Ford Motor Co. (NYSE: F) issued a press release late Thursday touting the company’s “generous offer” to the United Autoworkers (UAW) for a new four-year contract to replace the one that expires at one minute before midnight on September 14.
UAW President Shawn Fain was not impressed, calling the offer one that “insults our very worth.” That is harsh but better for Ford than the union filings of unfair labor practices against General Motors Co. (NYSE: GM) and Stellantis N.V. (NYSE: STLA) for “an illegal refusal to bargain in good faith.” Spokespeople for both GM and Ford were shocked, shocked at the charge, and both intend to defend themselves vigorously.
Earlier this week, Fain said the UAW would strike all three automakers simultaneously, an unprecedented action by the union. He also said the union was seeking a 46% wage boost, reinstatement of company-paid pensions, and a four-day workweek. In comments after Ford issued its press release Thursday night, Fain noted that the union was seeking a 40% wage increase and a return of a cost-of-living adjustment (COLA).
Ford’s offer included a 9% general wage increase plus a 6% lump-sum bonus. The company said the average worker’s wage would rise from $78,000 to $92,000, a 17.9% increase in the first year of the contract, plus $12,000 in what it calls COLA bonuses, including a first-year bonus of $6,000.
The union has also abandoned its previous practice of negotiating with one of the automakers, reaching a deal with that one, and then using that deal as a template for negotiations with the other two. This time, negotiations are being held with all three at the same time.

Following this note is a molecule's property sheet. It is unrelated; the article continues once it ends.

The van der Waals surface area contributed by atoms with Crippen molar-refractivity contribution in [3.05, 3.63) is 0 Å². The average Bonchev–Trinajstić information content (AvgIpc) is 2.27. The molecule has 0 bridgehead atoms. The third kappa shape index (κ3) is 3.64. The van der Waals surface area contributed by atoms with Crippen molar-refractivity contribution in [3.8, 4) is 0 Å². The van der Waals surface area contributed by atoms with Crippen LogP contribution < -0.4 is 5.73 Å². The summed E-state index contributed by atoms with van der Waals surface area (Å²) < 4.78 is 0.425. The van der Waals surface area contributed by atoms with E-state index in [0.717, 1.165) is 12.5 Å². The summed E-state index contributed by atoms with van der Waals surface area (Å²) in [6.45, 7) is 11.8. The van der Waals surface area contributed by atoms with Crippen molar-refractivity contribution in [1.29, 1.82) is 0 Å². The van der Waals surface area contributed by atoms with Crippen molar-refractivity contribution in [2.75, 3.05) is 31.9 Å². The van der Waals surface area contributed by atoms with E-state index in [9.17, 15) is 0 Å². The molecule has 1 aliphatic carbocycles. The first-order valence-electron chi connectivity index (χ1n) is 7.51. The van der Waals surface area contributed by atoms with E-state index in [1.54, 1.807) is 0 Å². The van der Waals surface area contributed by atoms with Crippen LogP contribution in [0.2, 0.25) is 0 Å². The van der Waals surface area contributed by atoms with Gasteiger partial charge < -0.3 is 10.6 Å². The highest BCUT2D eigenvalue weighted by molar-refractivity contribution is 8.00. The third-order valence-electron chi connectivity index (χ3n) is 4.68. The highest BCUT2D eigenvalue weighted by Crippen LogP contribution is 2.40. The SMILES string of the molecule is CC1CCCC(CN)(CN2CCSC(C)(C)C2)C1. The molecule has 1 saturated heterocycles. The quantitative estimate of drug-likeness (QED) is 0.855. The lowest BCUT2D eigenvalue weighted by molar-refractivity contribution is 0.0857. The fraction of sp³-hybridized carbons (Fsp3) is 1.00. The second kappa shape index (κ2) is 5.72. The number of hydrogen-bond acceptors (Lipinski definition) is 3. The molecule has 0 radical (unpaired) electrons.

In other auto industry news, Tesla Inc. (NASDAQ: TSLA) introduced the “Highland” version of its Model 3 sedan on Thursday. The debut occurred in Europe, not the United States or China, and European buyers are expected to see first deliveries of the new EV in October.
In addition to the revamped Model 3, Tesla also dropped the price of its Full Self-Driving (FSD) package in the United States from $15,000 to $12,000, the level FSD was selling for before last year’s price hike. A price drop from CAD$19,500 to CAD$16,000 will also be implemented in Canada. FSD pricing has not changed (yet) in the United Kingdom (£6,800) or Norway (NOK59,600) in Norway.
In China, the new Model 3 is reported to carry a sticker price of 259,900 yuan (around $38,500), an increase of 12% over the older model, according to a Bloomberg report. That price point is not expected to hold for long. Competitors like BYD and others have been willing to go toe-to-toe with Tesla’s seemingly endless round of price drops since the beginning of the year. Those competitors are also coming out with new models.
The end of the month also brings reports from China’s three U.S.-traded EV makers, Li Auto Inc. (NASDAQ: LI), Nio Inc. (NYSE: NIO) and XPeng Inc. (NYSE: XPEV). Li delivered nearly 35,000 vehicles in August, a monthly record. Last year, the company delivered just over 4,500 units in August. Deliveries to date top 208,000 units, a year-over-year increase of about 175%.
Nio delivered more than 19,000 vehicles last month, about 1,100 fewer than in July, but almost double its deliveries in August 2022. The company has delivered about 94,000 units so far this year, a 32% year-over-year increase.
XPeng delivered more than 13,000 units in August, up from 11,008 in July, but well short of the 16,000 units it delivered in December 2021, the company’s best month ever. For the year to date, XPeng has shipped around 66,000 units, down 26% year over year.
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